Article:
• “Certification Pet Parents Can Trust”

Part of the PACCC: Meet Kasey Litt, CPACP

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The mission of the Professional Animal Certification Council (PACCC) is to increase pet safety through the independent certification of pet care providers. In our “Part of the PACCC” series we interview some of these dedicated professionals who have successfully demonstrated their knowledge and experience to become certified.  Our series continues with Certified Professional Animal Care Provider Kasey Litt, CPACP. Kasey is the President and Lead Trainer at Kritter Keepers Club in Marietta, Georgia. Kritter Keepers Club offers home services including pet sitting, dog walking, and private training. Opening in Fall 2017 is The Kritter Keeper Club which will have training classes, doggie daycare, and boarding.

Why was becoming PACCC certified important to you?

Our pets are family members and I want our Kritter Keeper clients to feel like their family members are getting the best care possible. Becoming a CPACP showed I have knowledge, longevity, and a commitment to my clients to provide that care. As I bring new people into my organization, it will be a requirement for them to study and test for the CPACP. Next go around, I will be taking the test for the manager track!

How do you let your clients and potential clients know about your PACCC certified status?

I have updated Linked In, my email signature, sent out in my customer newsletter, announced on Facebook, sent out a press release. I’m very proud of my certifications. I haven’t studied this hard since dog training school and I’m happy to say I passed this certification and also got my CPDT-KA.

What is your favorite part of being an animal care professional?  

I think we all get into this business for the animals. I’ve met some amazing pets. I’ve been able to do some amazing things from training a hairless guinea pig to jump over a mini hurdle to teaching a never trained Great Dane to sit. But it is when I’m able to help a family keep a pet by helping them with behavior modification or obedience training or short term boarding that makes me happiest. That’s why my company is called Kritter Keepers Club…we teach people how to keep their pets.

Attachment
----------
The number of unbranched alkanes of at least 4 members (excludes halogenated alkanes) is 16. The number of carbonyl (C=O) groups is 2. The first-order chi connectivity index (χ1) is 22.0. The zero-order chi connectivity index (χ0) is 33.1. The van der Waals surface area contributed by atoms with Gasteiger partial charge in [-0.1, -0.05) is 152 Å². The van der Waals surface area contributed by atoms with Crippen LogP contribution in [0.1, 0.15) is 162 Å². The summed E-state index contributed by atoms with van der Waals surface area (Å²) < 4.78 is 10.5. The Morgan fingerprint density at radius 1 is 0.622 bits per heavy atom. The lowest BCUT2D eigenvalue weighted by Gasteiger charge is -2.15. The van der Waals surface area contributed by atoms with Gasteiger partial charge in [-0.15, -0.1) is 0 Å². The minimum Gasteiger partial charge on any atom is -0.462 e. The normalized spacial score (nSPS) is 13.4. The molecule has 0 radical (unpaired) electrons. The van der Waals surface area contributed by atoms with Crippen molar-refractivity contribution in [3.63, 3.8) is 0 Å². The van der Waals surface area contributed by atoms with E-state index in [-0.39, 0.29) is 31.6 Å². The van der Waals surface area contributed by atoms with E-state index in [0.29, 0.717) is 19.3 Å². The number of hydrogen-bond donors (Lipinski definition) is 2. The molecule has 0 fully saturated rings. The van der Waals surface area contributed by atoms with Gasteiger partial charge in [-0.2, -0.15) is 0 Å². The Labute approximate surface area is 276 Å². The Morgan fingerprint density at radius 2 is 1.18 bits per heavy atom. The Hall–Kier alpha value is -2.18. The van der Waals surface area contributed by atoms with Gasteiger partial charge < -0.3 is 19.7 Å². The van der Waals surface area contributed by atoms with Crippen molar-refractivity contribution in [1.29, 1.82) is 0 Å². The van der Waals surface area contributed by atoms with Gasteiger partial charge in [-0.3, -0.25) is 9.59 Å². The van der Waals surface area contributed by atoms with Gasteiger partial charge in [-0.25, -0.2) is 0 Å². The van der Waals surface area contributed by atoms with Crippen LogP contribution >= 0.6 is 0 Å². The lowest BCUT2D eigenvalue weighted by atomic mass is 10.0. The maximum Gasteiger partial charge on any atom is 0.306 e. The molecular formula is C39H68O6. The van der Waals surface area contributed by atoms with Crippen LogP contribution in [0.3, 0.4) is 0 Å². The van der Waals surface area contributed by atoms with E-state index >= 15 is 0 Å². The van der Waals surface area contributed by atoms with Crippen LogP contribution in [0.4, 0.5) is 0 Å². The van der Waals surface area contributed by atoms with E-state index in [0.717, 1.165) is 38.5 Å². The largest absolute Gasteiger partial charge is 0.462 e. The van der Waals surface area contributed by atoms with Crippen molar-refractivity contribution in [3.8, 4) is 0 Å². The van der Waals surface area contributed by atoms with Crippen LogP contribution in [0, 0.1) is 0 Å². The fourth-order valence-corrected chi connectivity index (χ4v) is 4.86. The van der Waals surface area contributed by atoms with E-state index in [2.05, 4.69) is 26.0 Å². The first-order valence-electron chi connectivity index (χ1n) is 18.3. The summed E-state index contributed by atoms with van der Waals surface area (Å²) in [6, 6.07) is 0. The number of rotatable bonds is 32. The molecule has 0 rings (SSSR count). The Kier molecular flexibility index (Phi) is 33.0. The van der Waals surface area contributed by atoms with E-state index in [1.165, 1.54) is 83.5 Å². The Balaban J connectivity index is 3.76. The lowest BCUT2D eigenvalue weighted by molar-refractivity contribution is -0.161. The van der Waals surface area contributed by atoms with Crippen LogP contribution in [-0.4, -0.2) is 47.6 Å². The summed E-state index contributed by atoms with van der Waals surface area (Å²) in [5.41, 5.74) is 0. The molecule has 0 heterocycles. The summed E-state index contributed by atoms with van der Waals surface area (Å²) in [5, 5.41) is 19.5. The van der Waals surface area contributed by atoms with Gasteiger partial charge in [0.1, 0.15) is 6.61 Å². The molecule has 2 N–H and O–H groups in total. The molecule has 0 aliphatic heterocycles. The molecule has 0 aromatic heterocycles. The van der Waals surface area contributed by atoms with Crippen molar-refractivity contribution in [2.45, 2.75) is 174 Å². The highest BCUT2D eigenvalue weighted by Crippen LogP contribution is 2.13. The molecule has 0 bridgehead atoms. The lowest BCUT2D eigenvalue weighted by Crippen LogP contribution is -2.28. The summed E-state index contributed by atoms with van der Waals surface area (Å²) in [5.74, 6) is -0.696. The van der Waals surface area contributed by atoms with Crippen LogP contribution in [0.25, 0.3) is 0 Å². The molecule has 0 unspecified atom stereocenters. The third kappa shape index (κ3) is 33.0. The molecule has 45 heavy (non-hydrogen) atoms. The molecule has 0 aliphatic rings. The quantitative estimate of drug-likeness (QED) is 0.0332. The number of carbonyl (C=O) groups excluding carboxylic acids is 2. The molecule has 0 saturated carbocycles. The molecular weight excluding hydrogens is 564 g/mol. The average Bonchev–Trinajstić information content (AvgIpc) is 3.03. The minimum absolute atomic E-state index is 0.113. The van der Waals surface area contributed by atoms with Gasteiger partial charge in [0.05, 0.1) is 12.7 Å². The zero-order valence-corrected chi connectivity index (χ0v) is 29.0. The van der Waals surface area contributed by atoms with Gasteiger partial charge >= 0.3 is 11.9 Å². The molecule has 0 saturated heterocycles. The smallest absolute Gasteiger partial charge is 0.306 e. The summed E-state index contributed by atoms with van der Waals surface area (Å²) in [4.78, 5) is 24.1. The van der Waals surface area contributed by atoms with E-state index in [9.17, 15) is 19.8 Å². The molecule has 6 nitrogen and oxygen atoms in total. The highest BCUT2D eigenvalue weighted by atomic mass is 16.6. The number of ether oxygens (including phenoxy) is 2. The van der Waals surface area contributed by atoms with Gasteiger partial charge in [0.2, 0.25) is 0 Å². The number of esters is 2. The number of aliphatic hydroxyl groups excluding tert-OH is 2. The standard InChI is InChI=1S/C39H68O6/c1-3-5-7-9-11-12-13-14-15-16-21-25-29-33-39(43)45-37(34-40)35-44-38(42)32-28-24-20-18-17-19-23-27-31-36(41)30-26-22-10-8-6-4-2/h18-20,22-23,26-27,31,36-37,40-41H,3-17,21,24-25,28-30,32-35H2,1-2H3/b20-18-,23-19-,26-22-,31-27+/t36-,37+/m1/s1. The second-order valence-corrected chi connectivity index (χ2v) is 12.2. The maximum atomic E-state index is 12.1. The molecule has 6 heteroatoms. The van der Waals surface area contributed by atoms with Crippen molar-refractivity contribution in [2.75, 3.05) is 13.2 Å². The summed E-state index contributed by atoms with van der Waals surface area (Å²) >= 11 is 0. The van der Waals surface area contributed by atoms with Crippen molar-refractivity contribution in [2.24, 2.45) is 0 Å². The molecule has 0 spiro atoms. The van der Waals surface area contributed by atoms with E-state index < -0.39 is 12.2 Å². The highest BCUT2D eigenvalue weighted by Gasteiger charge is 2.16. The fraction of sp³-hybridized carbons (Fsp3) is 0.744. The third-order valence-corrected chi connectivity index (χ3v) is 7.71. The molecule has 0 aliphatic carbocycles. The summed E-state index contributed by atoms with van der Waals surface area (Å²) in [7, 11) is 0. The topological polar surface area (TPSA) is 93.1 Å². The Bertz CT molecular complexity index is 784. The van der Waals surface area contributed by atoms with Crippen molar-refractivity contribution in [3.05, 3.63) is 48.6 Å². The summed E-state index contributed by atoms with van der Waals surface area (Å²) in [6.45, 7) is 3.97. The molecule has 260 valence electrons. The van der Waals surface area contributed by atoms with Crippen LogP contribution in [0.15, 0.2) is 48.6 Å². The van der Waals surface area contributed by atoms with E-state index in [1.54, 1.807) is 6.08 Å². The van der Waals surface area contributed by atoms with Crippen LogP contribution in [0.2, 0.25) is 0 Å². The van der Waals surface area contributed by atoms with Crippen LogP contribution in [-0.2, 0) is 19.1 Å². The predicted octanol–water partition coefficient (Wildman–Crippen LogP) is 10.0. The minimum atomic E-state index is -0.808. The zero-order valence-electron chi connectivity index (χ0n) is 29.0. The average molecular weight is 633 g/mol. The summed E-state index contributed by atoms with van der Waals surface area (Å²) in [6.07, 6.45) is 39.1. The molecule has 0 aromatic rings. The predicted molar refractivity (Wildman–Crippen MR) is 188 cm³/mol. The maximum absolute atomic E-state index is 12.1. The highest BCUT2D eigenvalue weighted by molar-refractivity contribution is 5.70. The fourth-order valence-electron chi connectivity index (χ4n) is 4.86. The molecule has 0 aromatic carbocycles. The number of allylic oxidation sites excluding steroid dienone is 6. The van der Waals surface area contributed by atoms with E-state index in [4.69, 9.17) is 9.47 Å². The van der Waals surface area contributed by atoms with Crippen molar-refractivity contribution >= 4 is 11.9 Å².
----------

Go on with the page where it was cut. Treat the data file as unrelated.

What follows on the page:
What is one thing you wish all pet parents knew about professional animal care?

It’s not enough to hire the teenager down the street to look in to see your pets one or two times a day when you are on vacation or your neighbor down the street who successfully taught her dog how to sit. You want someone who is trained, insured and a professional in the industry.

What is the most humorous or touching experience you’ve had with a pet as an animal care professional?

Just recently I had someone who got my company’s name and phone number from a current client who responded to her post on Facebook. When she called me, she was an emotional mess. She had a friend who was going to pet sit their two-year-old German Shepherd, Iyla, but the friend had recently gotten a dog of her own. So when the two dogs met, the friend’s older dog sniffed two-year-old Iyla, and then the two-year-old sniffed the older dog and then “bit” the other dog’s leg. I put the “bit” in quotes because there were no punctures, no blood, no yelping, no running away. But the owner was ready to find Iyla a new home because, in that short minute, she no longer trusted a year of Iyla being in the house with her three children. I went to their house that afternoon and did an initial assessment on Iyla and she’s stayed with me for the 10 day vacation. She’s a little socially awkward with other dogs…her herding instinct is strong. Iyla’s human texted to me, “Thanks for everything…we are indebted to your kindness, flexibility and your love for dogs, etc. I really appreciate you!!! You have no idea how much you have just changed my attitude on everything!!!” That was, as Oprah says, a “wow” moment for me and really epitomized why I do what I do.

Thank you, Kasey for being part of the PACCC! For more on what it takes to become certified, visit paccert.org/exam-info.